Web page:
HAFIZ USMAN GHANI - Experts have raised the questions on the stability of current economic systems. Professor Jay Forrester at MIT presented his model which stated that with no major change in technology, economic and social relationship, natural resources will be depleted in the next 100 years. Moreover, he also pointed out towards the limitation of technology to solve the problems. On the other hand, Julian Simon described her model based on the resourcefulness of human which is able to overcome both the resources scarcity and environmental problems. In short, the optimistic model was based on the ability of technology to solve the problems while the pessimistic model was based on the limitation of technology to cause the other problems. To cope with the situation, a new model of sustainable development was developed which was aimed to meet the needs of the present without compromising the ability of future generations to meet their own needs. Sustainable development covers all the issues related to economic, environmental and social aspects.

At the end of Millennium Development Goals (MDGs) which lasted from the year 2000 to 2015, Sustainable Development Goals (SDGs) were adopted in September 2015 with a commitment of 193 leaders throughout the world and they were expected to be achieved until the year 2030. However, although MDGs were not achieved throughout the world yet unfortunately in Pakistan, not a single goal of MGDs was achieved due to the dilapidation of the state policies. In fact, SDGs were developed by reshaping the MGDs with direct input of the people throughout the world. They consist of 17 goals and their 169 associated targets with an enhanced focus on reducing the poverty, inequality, injustice and climate change throughout the world.

Pakistan adopted the SDGs on 27th of September and it was the first country to adopt them through a unanimous resolution of the parliament. The government has established SDG support units at provincial and federal level as well as an SDG secretariat within the parliament. Main emphasis was given to a strong coordination among the departments, public awareness, inclusive participation and reduction of the data gaps. Furthermore, Pakistan has also kicked off its Vision 2025 which is aimed to enable the country for joining the League of UpperMiddle-Income Countries by 2025 and then Top Ten Economics of the world by 2047. Vision 2025 which is consisting of 5 key enablers and seven pillars with 25 goals was also totally aligned with SDGs. In addition to it, Pakistan is also a part of China’s grand vision of its Road and Belt Initiative (RBI) through Pakistan Economic Corridor (CPEC), and RBI has also been considered as the first regional attempt towards attaining the SDGs.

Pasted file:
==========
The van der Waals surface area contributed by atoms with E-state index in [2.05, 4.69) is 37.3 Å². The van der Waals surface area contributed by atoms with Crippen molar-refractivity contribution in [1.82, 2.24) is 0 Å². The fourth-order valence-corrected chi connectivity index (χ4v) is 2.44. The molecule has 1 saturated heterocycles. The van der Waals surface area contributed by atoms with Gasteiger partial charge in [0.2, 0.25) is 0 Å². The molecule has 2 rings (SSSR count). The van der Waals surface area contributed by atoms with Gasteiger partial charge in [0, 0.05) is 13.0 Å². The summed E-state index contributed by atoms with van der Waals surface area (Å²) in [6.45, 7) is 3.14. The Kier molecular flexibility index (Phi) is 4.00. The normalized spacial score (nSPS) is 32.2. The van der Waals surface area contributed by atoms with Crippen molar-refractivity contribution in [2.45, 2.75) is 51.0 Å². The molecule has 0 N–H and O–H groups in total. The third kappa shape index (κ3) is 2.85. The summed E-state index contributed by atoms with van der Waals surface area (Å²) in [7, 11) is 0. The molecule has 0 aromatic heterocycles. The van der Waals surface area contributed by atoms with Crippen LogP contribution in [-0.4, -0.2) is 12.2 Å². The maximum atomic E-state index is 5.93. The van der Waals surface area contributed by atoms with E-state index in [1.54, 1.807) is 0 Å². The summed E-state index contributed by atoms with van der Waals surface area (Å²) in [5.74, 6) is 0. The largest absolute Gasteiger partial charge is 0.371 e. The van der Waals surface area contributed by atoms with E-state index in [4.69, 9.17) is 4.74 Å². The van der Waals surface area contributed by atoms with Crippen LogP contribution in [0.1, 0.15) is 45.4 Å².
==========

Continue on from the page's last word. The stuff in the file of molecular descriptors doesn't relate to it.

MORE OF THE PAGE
However, despite the numerous steps taken by the government of Pakistan and availability of opportunities for the country, it is worth to mention that on SDGs Index Pakistan stands at 115th position out of 149 countries in the world by securing a value of only 45.7. Hence, a lot of more is recommended to attain targeted results. The aim could be achieved only with proper research and development and formulation ofthe strategic policies by considering their environmental, social and economic consequences at the most initial stages with help of modern techniques and tools like Strategic Environmental Assessment (SEA), and the most important Life Cycle Assessment (LCA) which covers all the three aspects of sustainability assessment i.e. environmental, social and economic. To achieve the goal of a sustainable Pakistan, a strong coordination among policy makers from the government and organizations, researchers from the academia and industry as well as a firm commitment by the government and people of Pakistan is needed, so that we can achieve the Quaid’s dream of a prosperous country with justice, equality and responsibility. 

(Author is a candidate for Masters in Environment Engineering at JGSEE KMUTT, Thailand.)